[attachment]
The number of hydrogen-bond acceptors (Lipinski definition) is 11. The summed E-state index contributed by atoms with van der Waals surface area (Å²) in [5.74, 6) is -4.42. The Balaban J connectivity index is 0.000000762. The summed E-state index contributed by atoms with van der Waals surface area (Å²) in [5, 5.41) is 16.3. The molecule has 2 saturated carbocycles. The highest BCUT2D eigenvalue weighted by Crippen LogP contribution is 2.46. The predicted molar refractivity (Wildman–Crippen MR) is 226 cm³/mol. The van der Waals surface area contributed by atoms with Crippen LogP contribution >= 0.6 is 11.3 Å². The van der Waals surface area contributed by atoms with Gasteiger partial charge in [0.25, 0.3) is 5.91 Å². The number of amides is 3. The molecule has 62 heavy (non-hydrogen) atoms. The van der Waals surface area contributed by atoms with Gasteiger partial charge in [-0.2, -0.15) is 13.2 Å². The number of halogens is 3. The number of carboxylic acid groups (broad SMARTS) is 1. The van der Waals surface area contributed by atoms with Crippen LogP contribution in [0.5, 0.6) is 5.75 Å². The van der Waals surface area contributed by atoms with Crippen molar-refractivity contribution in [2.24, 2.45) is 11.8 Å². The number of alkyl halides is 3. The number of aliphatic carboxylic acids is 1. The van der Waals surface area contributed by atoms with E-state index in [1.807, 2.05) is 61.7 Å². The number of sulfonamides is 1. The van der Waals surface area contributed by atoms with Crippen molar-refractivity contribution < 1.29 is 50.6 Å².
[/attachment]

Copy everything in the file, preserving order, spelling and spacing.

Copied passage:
The number of hydrogen-bond acceptors (Lipinski definition) is 11. The summed E-state index contributed by atoms with van der Waals surface area (Å²) in [5.74, 6) is -4.42. The Balaban J connectivity index is 0.000000762. The summed E-state index contributed by atoms with van der Waals surface area (Å²) in [5, 5.41) is 16.3. The molecule has 2 saturated carbocycles. The highest BCUT2D eigenvalue weighted by Crippen LogP contribution is 2.46. The predicted molar refractivity (Wildman–Crippen MR) is 226 cm³/mol. The van der Waals surface area contributed by atoms with Crippen LogP contribution >= 0.6 is 11.3 Å². The van der Waals surface area contributed by atoms with Gasteiger partial charge in [0.25, 0.3) is 5.91 Å². The number of amides is 3. The molecule has 62 heavy (non-hydrogen) atoms. The van der Waals surface area contributed by atoms with Gasteiger partial charge in [-0.2, -0.15) is 13.2 Å². The number of halogens is 3. The number of carboxylic acid groups (broad SMARTS) is 1. The van der Waals surface area contributed by atoms with Crippen LogP contribution in [0.5, 0.6) is 5.75 Å². The van der Waals surface area contributed by atoms with Crippen molar-refractivity contribution in [2.24, 2.45) is 11.8 Å². The number of alkyl halides is 3. The number of aliphatic carboxylic acids is 1. The van der Waals surface area contributed by atoms with E-state index in [1.807, 2.05) is 61.7 Å². The number of sulfonamides is 1. The van der Waals surface area contributed by atoms with Crippen molar-refractivity contribution < 1.29 is 50.6 Å².